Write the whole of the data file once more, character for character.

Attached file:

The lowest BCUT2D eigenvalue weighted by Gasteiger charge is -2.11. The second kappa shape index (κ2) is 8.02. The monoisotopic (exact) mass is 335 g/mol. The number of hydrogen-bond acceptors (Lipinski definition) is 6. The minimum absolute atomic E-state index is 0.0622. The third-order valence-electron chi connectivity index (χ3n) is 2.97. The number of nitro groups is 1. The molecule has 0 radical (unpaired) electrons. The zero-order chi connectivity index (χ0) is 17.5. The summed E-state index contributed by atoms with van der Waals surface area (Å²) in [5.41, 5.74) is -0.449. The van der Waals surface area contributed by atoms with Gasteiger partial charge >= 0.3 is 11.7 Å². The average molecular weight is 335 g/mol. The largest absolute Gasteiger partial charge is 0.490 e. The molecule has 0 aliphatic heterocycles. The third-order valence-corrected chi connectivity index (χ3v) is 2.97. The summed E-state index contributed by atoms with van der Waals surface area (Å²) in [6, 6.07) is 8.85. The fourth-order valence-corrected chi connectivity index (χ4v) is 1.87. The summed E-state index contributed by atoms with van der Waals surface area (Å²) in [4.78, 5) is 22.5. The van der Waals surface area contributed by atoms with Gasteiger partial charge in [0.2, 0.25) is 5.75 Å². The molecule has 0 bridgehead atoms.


The lowest BCUT2D eigenvalue weighted by Gasteiger charge is -2.11. The second kappa shape index (κ2) is 8.02. The monoisotopic (exact) mass is 335 g/mol. The number of hydrogen-bond acceptors (Lipinski definition) is 6. The minimum absolute atomic E-state index is 0.0622. The third-order valence-electron chi connectivity index (χ3n) is 2.97. The number of nitro groups is 1. The molecule has 0 radical (unpaired) electrons. The zero-order chi connectivity index (χ0) is 17.5. The summed E-state index contributed by atoms with van der Waals surface area (Å²) in [5.41, 5.74) is -0.449. The van der Waals surface area contributed by atoms with Gasteiger partial charge >= 0.3 is 11.7 Å². The average molecular weight is 335 g/mol. The largest absolute Gasteiger partial charge is 0.490 e. The molecule has 0 aliphatic heterocycles. The third-order valence-corrected chi connectivity index (χ3v) is 2.97. The summed E-state index contributed by atoms with van der Waals surface area (Å²) in [6, 6.07) is 8.85. The fourth-order valence-corrected chi connectivity index (χ4v) is 1.87. The summed E-state index contributed by atoms with van der Waals surface area (Å²) in [4.78, 5) is 22.5. The van der Waals surface area contributed by atoms with Gasteiger partial charge in [0.2, 0.25) is 5.75 Å². The molecule has 0 bridgehead atoms.